After returning to the city Centre in 1980, from Amsterdam Noord, the apartment plus studio at the Bootstraat soon proved too small. A studio with a view of the historical Nieuwmarkt (and the Waag!), provided some breathing space for a number of years as well as inspiration for many polaroids and paintings. When, in 1986, a large, early 20th century wood merchants house at the Wittenburgergracht came up for sale, Aatje and Cristi succeeded in persuading their friend Noud Vroom to buy the impressive house for them to rent it from him. The house offered plenty of room for the family of six (Aatje’s first four children had stayed with Lotje), and for Veldhoen’ s growing body of work, to which a new collection was added: sculptures. The spacious house and city garden invited Veldhoen to start carving in marble and molding wax for large bronze statues. He soldered together pieces of iron to create elaborate structures and hacked and drilled his art into sizable slabs of stone. In the more than thirty years that followed, he filled the house and garden with his art, from the souterrain floor to the fourth-floor ceiling.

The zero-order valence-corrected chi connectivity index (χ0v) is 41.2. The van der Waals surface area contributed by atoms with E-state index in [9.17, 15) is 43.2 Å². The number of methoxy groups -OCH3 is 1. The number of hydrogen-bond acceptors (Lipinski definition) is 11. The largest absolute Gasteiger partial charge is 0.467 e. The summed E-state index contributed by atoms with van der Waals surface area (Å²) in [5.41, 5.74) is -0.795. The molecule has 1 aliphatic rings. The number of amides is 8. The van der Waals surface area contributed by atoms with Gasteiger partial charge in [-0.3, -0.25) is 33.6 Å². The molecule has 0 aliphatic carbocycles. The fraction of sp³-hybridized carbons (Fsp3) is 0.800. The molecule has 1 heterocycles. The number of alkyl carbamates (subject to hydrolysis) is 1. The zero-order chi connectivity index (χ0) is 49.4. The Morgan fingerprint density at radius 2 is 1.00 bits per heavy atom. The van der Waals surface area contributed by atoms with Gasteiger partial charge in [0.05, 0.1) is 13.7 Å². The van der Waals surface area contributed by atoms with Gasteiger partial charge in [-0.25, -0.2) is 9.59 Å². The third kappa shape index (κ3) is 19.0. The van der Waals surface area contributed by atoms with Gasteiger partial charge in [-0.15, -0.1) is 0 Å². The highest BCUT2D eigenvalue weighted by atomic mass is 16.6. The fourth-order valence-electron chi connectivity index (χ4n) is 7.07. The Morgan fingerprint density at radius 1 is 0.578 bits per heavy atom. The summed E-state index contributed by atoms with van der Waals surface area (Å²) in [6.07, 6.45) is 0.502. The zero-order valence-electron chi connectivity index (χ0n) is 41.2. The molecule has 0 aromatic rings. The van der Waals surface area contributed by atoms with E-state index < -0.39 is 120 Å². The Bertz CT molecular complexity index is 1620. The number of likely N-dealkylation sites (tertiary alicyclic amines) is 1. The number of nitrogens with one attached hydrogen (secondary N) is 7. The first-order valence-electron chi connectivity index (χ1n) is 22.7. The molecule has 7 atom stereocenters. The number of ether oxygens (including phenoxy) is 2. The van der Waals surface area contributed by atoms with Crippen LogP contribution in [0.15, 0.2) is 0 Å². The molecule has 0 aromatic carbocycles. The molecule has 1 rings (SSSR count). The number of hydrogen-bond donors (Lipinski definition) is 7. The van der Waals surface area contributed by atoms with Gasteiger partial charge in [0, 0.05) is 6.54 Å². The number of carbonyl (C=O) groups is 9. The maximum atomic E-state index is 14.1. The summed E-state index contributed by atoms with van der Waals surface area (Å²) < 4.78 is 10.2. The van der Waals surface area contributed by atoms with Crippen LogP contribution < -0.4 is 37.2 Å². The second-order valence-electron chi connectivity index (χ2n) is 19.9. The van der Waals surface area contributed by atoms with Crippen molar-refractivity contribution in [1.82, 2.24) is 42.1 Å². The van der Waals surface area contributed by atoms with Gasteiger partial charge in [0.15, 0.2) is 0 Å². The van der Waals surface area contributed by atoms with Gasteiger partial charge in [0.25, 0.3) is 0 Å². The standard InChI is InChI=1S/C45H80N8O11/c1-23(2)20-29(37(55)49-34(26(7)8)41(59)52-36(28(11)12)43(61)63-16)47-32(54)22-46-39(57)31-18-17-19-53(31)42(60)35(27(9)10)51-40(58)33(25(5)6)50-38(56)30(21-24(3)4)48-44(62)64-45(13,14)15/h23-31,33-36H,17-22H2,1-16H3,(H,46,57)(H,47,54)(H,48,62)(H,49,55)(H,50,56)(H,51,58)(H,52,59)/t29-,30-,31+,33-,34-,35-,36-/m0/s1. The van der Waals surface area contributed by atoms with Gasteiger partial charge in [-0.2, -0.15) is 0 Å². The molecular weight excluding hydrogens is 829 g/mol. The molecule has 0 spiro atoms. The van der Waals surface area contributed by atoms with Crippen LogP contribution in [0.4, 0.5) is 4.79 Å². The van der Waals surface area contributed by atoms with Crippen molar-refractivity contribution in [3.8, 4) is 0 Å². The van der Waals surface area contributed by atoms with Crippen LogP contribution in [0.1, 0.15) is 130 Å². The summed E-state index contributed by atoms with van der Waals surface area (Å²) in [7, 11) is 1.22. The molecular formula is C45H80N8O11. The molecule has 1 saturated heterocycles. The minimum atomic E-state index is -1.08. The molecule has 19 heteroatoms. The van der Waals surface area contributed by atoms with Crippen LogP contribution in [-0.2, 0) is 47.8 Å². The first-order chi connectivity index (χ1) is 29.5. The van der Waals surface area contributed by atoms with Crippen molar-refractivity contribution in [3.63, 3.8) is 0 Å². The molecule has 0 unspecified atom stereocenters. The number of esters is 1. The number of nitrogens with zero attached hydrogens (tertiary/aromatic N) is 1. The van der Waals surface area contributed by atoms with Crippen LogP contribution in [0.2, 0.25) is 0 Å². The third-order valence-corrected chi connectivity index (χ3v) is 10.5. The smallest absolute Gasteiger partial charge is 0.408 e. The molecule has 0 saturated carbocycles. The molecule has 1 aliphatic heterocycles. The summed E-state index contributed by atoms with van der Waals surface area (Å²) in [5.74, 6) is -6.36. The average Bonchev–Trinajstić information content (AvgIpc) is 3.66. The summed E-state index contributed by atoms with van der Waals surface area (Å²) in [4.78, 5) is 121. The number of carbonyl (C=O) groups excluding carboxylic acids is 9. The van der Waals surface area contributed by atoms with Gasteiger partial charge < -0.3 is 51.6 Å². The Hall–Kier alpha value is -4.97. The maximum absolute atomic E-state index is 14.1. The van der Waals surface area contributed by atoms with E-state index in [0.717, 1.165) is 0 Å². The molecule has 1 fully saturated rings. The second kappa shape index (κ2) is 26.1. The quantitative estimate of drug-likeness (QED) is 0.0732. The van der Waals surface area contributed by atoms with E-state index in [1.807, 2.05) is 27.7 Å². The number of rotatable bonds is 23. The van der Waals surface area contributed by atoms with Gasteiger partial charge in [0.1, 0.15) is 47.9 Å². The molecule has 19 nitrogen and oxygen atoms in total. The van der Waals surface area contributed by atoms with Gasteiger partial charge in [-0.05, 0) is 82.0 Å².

Frequent arguments and growing differences led to a tumultuous divorce from Cristi, after twenty years of marriage, in 1999. While the finesses of the arrangement where still being fiercely fought over, New Left politician, activist and second (and third) wave feminist Hedy d’Ancona was (re)introduced to Aatje. At that time, she was a member of the European Parliament for the Dutch Labour Party. Aatje, now in his sixties, this time took cautious steps and drew a fully dressed portrait of the 59-year-old former minister of Culture, public health, and sports. But after a number of dates which they thoughtfully planned out for each other, to suit the other’s mature taste, the two became a couple. Hedy kept her house at the Amstel River and led a busy life of her own and took a more distant role in Aatje‘s art than her predecessors. Her visibility, matched with his rebel reputation, drew Aatje into the spotlight once again and the couple was photographed at exhibitions, concerts and social events and frequently featured in the national and local media. Meanwhile, Aatje steadily worked on at all his forms of artistic expression. In 2000, the Rembrandthouse museum invited him and other artists to work in Rembrandts former atelier for a month. Here, with a helpful printer and a printing press at his disposal, he took up etching again, after a more than thirty year long hiatus. In the period that followed he created hundreds of new etchings that he printed in his own basement, on his most prized possession, a Krause printing press.